xii) that even the prosecution has not examined the best

material witnesses like Biri Singh, Dinesh Singh, Lucky,

9
Subash (the father of the deceased), Ram Pal, Niranjan Singh

and Jyoti Kumar. It is submitted that non­examination of

material witnesses on recovery and seizure memos has

proved fatal for the prosecution and has created serious

doubts on the prosecution case. It is submitted that there is

absolutely no reason as to why these material witnesses were

not examined by the prosecution, and most of the police

witnesses only were produced in the court, It is submitted

that non­examination of material witnesses is fatal for the

prosecution;

xiii) that it is an admitted position that it is a case of

circumstantial evidence. Therefore, before convicting the

accused, the prosecution has to prove the complete chain of

events which will lead to the only conclusion that it is the

accused who alone has committed the offence. It is

submitted that in the present case the prosecution as such

has failed to complete the chain of events; and

xiv) that there are material contradictions and even the

recovery of jeep, knife and rope, photographs from the jeep,

as observed and held by the learned trial Court, is doubtful

10
and creates serious doubts and therefore the learned trial

Court rightly acquitted the accused, which ought not to have

interfered with by the High Court.

3.1 Making the above submissions and taking us to the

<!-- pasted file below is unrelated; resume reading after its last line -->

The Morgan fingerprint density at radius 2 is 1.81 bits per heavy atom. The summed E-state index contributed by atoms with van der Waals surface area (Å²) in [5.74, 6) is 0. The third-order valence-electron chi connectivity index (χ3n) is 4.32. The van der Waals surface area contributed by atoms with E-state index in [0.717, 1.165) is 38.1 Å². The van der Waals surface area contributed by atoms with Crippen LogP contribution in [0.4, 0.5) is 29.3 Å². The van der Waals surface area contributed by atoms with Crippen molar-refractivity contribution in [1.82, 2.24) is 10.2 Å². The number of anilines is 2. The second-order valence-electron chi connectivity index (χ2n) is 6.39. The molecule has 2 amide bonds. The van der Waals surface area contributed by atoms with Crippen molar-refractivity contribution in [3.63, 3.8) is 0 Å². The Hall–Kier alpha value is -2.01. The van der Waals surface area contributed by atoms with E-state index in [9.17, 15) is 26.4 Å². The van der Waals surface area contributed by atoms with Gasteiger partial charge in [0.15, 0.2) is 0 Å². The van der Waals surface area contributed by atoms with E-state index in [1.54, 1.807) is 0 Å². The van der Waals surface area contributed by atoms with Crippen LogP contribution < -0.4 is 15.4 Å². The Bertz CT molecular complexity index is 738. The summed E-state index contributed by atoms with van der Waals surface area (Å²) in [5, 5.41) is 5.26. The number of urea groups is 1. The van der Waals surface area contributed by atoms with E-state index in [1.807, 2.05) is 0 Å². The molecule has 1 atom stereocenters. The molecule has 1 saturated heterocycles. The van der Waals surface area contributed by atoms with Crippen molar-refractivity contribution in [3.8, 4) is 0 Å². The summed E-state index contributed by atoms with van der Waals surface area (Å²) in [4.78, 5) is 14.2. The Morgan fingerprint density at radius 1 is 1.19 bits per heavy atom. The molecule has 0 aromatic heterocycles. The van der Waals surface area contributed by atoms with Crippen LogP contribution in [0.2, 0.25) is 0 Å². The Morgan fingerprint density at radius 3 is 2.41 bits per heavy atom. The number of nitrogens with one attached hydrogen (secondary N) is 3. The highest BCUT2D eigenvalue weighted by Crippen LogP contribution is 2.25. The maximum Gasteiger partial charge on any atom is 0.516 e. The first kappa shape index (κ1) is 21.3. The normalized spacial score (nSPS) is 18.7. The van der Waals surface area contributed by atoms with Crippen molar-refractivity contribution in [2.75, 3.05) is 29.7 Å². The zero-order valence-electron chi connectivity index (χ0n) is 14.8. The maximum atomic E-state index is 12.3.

deposition of PW4, PW5 and PW18 and relying upon the

decisions of this Court in the cases of Babu v. State of Kerala,

(2010) 9 SCC 189; Bannareddy v. State of Karnataka (2018) 5

SCC 790; State of Rajasthan v. Mukesh Kumar alias Mahesh

Dhaulpuria (2019) 7 SCC 678; and State of Rajasthan v. Madan

alias Madaniya, (2019) 13 SCC 653, it is prayed to allow the

present appeal and set aside the impugned judgment and order

passed by the High Court and restore the well­reasoned

judgment and order of acquittal passed by the learned trial

Court.

4. The present appeal is vehemently opposed by the learned

counsel appearing on behalf of the respondent – State of

Himachal Pradesh.

4.1 It is submitted that in the present case the High Court has

after re­appreciation of entire evidence on record, found the

accused guilty for the unnatural death of Deepak Kumar

11
deceased. It is submitted that as such the re­appreciation of the

entire evidence by the first appellate court is permissible;

4.2 It is submitted that the High Court, on re­appraisal of the

entire evidence on record, has considered the following